Spanish miners begin nine-day protest march
About 200 miners began a nine-day march Tuesday in northern Spain to demand unpaid wages and draw attention to the plight of the nation's struggling coal industry due to the loss of subsidies.
The miners, dressed in blue overalls and helmets, set off in silence from the town of Villablino for the city of Leon some 200 kilometres (125 miles) away, images broadcast on Spanish media showed.
Their expected arrival in Leon on September 29 will coincide with a general strike called for that day to protest labour market reforms introduced by Spain's socialist government that make it easier to hire and fire workers.
"The march is set to end in Leon but if nothing changes by that day, we might not stop there. Our idea is to continue then until Madrid," said Augusto Pires, who represents the mining sector in the region of Castille and Leon, for Spanish trade union Comisiones Obreras (CCOO).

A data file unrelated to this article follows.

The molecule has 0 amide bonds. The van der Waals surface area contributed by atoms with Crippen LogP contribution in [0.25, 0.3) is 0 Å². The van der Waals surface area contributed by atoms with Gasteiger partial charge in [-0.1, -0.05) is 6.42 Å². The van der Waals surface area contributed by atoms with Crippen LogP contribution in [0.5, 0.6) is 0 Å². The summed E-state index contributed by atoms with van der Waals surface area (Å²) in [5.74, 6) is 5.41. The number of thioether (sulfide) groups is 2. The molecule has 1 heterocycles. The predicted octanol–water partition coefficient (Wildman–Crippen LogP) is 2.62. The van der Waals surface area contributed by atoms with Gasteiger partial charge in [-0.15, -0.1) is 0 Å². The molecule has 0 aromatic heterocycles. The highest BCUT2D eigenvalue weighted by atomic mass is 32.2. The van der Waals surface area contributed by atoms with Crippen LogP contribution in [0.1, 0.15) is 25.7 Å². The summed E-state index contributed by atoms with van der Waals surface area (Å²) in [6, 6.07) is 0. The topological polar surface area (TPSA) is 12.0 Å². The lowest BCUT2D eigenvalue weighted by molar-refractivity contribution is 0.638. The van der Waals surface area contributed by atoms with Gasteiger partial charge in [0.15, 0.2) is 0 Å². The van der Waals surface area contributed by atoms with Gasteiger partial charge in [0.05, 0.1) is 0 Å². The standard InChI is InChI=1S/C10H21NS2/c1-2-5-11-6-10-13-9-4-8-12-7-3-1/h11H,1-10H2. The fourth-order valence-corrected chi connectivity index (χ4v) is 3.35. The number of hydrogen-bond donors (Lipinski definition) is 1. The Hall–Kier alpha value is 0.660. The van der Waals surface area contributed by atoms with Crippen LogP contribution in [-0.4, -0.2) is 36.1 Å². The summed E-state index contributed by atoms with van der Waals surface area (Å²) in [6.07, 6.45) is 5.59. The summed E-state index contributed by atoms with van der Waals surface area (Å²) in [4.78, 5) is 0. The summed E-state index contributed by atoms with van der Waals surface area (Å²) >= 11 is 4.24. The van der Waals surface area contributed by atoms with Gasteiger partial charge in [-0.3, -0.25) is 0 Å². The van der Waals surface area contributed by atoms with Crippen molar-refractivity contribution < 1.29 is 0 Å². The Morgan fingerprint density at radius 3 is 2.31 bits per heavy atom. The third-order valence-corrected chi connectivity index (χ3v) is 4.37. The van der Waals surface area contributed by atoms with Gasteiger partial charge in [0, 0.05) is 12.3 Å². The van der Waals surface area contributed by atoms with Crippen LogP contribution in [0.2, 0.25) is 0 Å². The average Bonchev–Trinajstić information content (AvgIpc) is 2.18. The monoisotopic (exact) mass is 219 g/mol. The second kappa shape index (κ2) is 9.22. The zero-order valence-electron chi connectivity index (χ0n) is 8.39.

This is the second so-called "black march" by Spanish miners. The first took place in 1992 saw miners march from Castille and Leon, Spain's main mining region, to the Spanish capital.
The miners taking part in the latest march all have not received their salary for August and only half of the amount that is owed them for July.
Miners in several parts of Spain are protesting over unpaid wages and to demand government aid to the coal industry.
They have staged hunger strikes, temporarily blocked highways and railways and have since September 2 staged an underground sit-in at one mine near Guardo in northern Spain.
Up until February, government subsidies helped guarantee coal purchases in Spain.
But Madrid ended the subsidies in the wake of objections from the European Commission, which has called for all state subsidies for domestically-mined coal to end by the end of the year.
© 2010 AFP